Tintin and trains: adventures on rails !

Dossier ~ Friday 15th October 2010
Tintin in America (1932) - Page 1

To celebrate 175 years of Belgian railways, the Hergé Museum has organised, in collaboration with SNCB-Holding (Belgian National Railways), an exhibition devoted to the role of trains in the work of Hergé. All aboard for a thrilling adventure !

A rail odyssey

On the first page of Tintin in the Land of the Soviets, Tintin and Snowy set off on their inaugural adventure by train. When the action-packed story  -  serialised in Le Petit Vingtième  -  came to an end in 1930, crowds of people showed up at the Gare du Nord in Brussels, to welcome their favourite hero back home. At the beginning of Tintin in the Congo, Tintin catches the train from Brussels to Antwerp. In his first post-war adventure, The Seven Crystal Balls, Tintin arrives at Marlinspike station in an SNCB train. The relationship between Hergé and trains has stood the test of time. The creator of Tintin even illustrated brochures for the SNCB.

Do you know that...

- Railways could be said to originate from as far back as 1540! These proto-railways consisted of wooden chariots pulled by horses. To give the animals a helping hand, the chariot's wheels were placed on wooden rails. The oldest reference to these ?wooden roads' comes from the year 1540.

Somewhere around the year 1715 iron replaced wood on these ancestors to the modern railway, both in the manufacture of the wheels and of the rails. Yet the horse remained the ?motor' of these ancient rail services.

- At this stage nobody had thought about carrying people in these chariots: they were used for the transport of heavy loads like marble, iron ore and granite.

- In Great Britain these railways were called tramways.

- The first railway built for passenger trains, was opened in 1802. It was the Surrey Iron Railway, which stretched out south of London under the initiative of engineer William Jessop. The trains were still being pulled by horses.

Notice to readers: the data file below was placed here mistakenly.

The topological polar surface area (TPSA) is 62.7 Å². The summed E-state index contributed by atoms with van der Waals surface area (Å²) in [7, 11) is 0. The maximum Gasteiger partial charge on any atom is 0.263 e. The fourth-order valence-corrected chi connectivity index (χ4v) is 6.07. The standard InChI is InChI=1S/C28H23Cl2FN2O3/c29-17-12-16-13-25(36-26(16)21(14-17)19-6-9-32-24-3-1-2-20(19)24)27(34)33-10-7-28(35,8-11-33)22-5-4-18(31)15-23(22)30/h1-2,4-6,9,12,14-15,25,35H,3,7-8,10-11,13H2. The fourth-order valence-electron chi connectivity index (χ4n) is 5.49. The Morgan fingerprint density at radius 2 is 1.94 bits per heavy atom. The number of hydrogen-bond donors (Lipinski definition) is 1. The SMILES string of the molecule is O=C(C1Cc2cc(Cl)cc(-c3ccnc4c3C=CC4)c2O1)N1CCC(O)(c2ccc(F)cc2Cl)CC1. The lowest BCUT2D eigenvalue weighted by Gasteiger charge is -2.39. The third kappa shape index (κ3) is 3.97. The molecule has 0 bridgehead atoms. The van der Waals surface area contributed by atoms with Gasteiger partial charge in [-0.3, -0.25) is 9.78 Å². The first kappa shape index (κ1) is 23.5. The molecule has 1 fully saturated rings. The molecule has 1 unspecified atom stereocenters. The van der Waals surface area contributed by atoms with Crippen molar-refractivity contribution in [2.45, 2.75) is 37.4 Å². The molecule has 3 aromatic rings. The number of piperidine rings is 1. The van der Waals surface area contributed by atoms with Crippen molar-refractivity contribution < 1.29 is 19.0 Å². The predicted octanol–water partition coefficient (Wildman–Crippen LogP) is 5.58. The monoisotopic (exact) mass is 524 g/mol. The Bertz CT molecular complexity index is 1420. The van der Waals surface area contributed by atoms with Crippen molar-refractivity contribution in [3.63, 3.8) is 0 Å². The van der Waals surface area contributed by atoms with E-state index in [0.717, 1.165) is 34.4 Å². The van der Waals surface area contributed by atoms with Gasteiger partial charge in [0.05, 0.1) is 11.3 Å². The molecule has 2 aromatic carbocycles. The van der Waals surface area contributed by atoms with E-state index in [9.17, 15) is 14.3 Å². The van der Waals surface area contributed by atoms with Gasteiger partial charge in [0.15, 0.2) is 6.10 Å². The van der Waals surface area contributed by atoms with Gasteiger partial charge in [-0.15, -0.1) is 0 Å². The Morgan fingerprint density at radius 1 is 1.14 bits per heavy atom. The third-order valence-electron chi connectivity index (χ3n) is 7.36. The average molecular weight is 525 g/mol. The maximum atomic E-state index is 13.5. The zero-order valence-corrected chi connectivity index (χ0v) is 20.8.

On 10 January
The railway handcar
Henri Dendoncker and Hergé on the balcony at Le Vingtième Siècle
Souvenir card portraying Henri Dendoncker

Reality comic strips before reality TV

In April 1930, the gripping story of Tintin in the Land of the Soviets came to an end within the pages of Le Petit Vingtième. On 10 January 1929, Tintin and Snowy had set off on a train destined for Berlin; just over a year later, they were returning home by train. The excited heroes passed by Louvain and Tirlemont stations before reaching their final destination, the Gare du Nord in Brussels. The fantastic adventures of the journalist from Le Petit Vingtième had whipped up enthusiasm in young readers, as well as their fathers; sales of the Catholic daily newspaper soared. The popularity of Tintin's story stimulated the imaginations of many readers to the point where many attributed real existence to Hergé's ink-and-paper characters. Tintin's phenomenal success gave Charles Lesnes, a journalist at Le Vingtième Siècle, food for thought. In 1928, Lesnes had followed the real-life adventure of a young Danish scout, Palle Huld (a boy of 15 years old: about the same age as Tintin), who had travelled around the world with the support of a Copenhagen newspaper, Politiken. Palle Huld's escapades made the headlines all over Europe and America, and they became the subject of a book published by Hachette in 1928./p>